New director, new direction for ag extension offices

September 30, 2013
Joseph Conklin

The new director of the Penn State Extension District that includes Washington and Greene counties didn’t grow up on a farm, didn’t go to Penn State University, and didn’t study agriculture or home economics.

But with a background in administration, it doesn’t matter if Joseph Conklin arrives at work after a commute from Pittsburgh when someone has a question about dairy hoof health, poultry waste management or stone fruit and grape production. It’s up to him to find a member of his staff who can give an answer.

As director, Conklin works on budgets and finances as part of a system in which the state’s 67 counties have their own formulas for funding their extension offices with a combination of federal, state and county dollars. He’s also point man for the extension office’s human resources and communications, serving as a liaison with county commissioners, advisory boards, community groups and local business and industry organizations. Coming from Bradford, Conklin said he’s attuned to Marcellus Shale issues. “The McDonald’s in my town has a fully functional oil derrick,” he said. The pump jack is the oldest continuously-producing oil well in Bradford.

Raising the profile of Penn State Extension is also one of his missions, because the term doesn’t resonate with many people.

But mention the 4-H program or the master gardener program and the name recognition level rises significantly. What people don’t seem to realize is that without the Penn State College of Agricultural Sciences, there wouldn’t be a 4-H office or a master gardener program.

“Its’s a branding label they need to start getting across because people aren’t associating it with Penn State Extension,” Conklin said.

Fewer than 5 percent of Pennsylvanians are part of the agricultural community, but in addition to its livestock and crop production programs, Penn State Extension also focuses on natural resources, youth and family, nutrition and health.

Conklin came to the three-county area, known as “District 10” after an eight-year teaching career in the Bradford Area School District and secondary social studies department head from 2009 to 2012. He then worked in academic affairs at the University of Pittsburgh.

Penn State Extension, which has a 101-year-long presence in Washington County, has as its primary role putting research into people’s hands, and one major way of doing this is providing programs and educational information through a network of practical courses and workshops that aren’t related to college credit. Education for adults isn’t necessarily related to an associates’ or four-year degree. “People need to learn a skill, and that’s what Penn State Extension is providing,” Conklin said.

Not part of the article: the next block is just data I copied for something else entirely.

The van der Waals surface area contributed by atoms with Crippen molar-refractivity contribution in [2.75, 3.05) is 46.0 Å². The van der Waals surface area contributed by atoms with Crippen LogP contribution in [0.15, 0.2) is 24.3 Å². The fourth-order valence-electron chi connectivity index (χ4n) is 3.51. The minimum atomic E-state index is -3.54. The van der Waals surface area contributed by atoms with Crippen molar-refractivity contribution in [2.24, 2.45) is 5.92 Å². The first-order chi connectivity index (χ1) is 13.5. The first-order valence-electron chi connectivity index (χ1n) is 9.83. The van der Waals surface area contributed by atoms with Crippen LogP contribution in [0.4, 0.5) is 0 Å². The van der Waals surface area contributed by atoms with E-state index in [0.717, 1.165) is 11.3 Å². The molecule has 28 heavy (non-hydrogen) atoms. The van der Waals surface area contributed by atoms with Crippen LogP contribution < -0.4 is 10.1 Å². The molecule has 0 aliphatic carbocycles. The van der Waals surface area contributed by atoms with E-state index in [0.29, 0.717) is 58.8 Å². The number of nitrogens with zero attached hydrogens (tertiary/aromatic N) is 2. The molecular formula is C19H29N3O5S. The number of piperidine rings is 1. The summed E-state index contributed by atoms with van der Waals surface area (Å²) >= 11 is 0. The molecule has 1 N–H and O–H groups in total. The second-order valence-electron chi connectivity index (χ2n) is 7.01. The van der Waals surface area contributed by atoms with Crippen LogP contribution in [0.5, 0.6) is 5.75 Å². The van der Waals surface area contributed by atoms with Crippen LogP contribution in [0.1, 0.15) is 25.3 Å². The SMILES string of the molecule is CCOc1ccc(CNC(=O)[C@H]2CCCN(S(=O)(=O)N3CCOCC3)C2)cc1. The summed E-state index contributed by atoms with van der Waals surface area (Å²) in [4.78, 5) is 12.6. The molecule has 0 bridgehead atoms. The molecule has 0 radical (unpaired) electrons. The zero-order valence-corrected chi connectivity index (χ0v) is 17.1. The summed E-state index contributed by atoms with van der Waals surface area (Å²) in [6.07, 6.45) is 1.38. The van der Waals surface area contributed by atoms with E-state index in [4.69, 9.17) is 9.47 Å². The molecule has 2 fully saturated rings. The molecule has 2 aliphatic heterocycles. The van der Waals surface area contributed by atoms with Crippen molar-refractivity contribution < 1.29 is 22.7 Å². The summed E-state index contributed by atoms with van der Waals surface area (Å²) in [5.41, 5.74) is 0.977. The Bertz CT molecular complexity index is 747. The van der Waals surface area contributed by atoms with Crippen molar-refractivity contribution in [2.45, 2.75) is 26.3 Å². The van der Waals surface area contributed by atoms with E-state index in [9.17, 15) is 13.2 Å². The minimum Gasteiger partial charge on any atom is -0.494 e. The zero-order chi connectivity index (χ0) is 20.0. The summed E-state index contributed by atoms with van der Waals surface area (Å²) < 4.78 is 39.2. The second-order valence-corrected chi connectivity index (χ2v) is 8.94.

And while the 4-H program is commonly associated with children raising livestock, Conklin said its not out of the question that 4-H can also include science, technology, engineering and mathematics through rocketry, robotics or archery.

“It’s not changing, it’s expanding to reach another set of youth that might not be interested in raising livestock,” he said. But he also mentioned that there’s a single fee for 4-H membership, allowing those between 8 and 18 to join as many clubs as they’d like. The districtwide 4-H program has about 1,300 members.

Conklin’s arrival at the beginning of August allowed him to attend county fairs in all three counties, including Fayette, that make up the district.

His father’s family is from a farm in Cattaraugus, N.Y., and father and son visited the West Alexander Fair at the western edge of Washington County at the beginning of September. In one of the barns, they came upon an extension office booth, that of the West Virginia University Extension Office.

“My dad looks at me and says, ‘Where’s your booth?’ ” Conklin said. “So, next year, we’re going to have a booth.”

And you can be sure he’ll be handing out copies of the 64-page booklet of Penn State Extension’s noncredit courses and workshops on topics as diverse as green infrastructure, pest management in turf, cider safety or venison processing that can also be found at

Barbara S. Miller covers politics, Washington County government and a variety of other topics for the Observer-Reporter. She is a graduate of Washington & Jefferson College, majoring in English and history. Follow her on Twitter @reporterbarb.

View More from this Author



blog comments powered by Disqus